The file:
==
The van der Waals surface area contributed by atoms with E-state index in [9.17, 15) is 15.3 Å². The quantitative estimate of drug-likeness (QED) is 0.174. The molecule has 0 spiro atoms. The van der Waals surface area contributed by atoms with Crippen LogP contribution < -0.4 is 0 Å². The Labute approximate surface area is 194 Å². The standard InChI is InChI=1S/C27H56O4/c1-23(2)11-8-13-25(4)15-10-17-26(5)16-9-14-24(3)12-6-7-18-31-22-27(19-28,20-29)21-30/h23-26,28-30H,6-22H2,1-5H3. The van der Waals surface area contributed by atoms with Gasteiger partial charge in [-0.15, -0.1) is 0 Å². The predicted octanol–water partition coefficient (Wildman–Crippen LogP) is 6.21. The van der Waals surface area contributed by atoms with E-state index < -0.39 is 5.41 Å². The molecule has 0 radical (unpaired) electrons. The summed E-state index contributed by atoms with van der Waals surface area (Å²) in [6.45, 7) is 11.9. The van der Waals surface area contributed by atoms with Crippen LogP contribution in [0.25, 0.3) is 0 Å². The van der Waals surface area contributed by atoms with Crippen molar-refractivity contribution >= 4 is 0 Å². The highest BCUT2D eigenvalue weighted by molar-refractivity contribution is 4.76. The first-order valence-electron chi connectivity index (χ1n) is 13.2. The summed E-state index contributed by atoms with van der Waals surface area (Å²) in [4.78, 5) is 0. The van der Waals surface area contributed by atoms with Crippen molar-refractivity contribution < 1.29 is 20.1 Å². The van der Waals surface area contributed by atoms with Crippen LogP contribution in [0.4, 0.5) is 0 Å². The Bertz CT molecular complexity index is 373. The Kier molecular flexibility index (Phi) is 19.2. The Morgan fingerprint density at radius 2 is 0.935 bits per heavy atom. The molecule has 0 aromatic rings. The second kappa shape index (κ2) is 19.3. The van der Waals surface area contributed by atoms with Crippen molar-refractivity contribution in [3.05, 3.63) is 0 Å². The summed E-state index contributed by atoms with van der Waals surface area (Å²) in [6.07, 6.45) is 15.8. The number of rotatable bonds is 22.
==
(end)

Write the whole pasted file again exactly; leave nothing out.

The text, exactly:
The van der Waals surface area contributed by atoms with E-state index in [9.17, 15) is 15.3 Å². The quantitative estimate of drug-likeness (QED) is 0.174. The molecule has 0 spiro atoms. The van der Waals surface area contributed by atoms with Crippen LogP contribution < -0.4 is 0 Å². The Labute approximate surface area is 194 Å². The standard InChI is InChI=1S/C27H56O4/c1-23(2)11-8-13-25(4)15-10-17-26(5)16-9-14-24(3)12-6-7-18-31-22-27(19-28,20-29)21-30/h23-26,28-30H,6-22H2,1-5H3. The van der Waals surface area contributed by atoms with Gasteiger partial charge in [-0.15, -0.1) is 0 Å². The predicted octanol–water partition coefficient (Wildman–Crippen LogP) is 6.21. The van der Waals surface area contributed by atoms with E-state index < -0.39 is 5.41 Å². The molecule has 0 radical (unpaired) electrons. The summed E-state index contributed by atoms with van der Waals surface area (Å²) in [6.45, 7) is 11.9. The van der Waals surface area contributed by atoms with Crippen LogP contribution in [0.25, 0.3) is 0 Å². The van der Waals surface area contributed by atoms with Crippen molar-refractivity contribution >= 4 is 0 Å². The highest BCUT2D eigenvalue weighted by molar-refractivity contribution is 4.76. The first-order valence-electron chi connectivity index (χ1n) is 13.2. The summed E-state index contributed by atoms with van der Waals surface area (Å²) in [4.78, 5) is 0. The van der Waals surface area contributed by atoms with Crippen molar-refractivity contribution < 1.29 is 20.1 Å². The van der Waals surface area contributed by atoms with Crippen LogP contribution in [0.4, 0.5) is 0 Å². The Bertz CT molecular complexity index is 373. The Kier molecular flexibility index (Phi) is 19.2. The Morgan fingerprint density at radius 2 is 0.935 bits per heavy atom. The molecule has 0 aromatic rings. The second kappa shape index (κ2) is 19.3. The van der Waals surface area contributed by atoms with Crippen molar-refractivity contribution in [3.05, 3.63) is 0 Å². The summed E-state index contributed by atoms with van der Waals surface area (Å²) in [6.07, 6.45) is 15.8. The number of rotatable bonds is 22.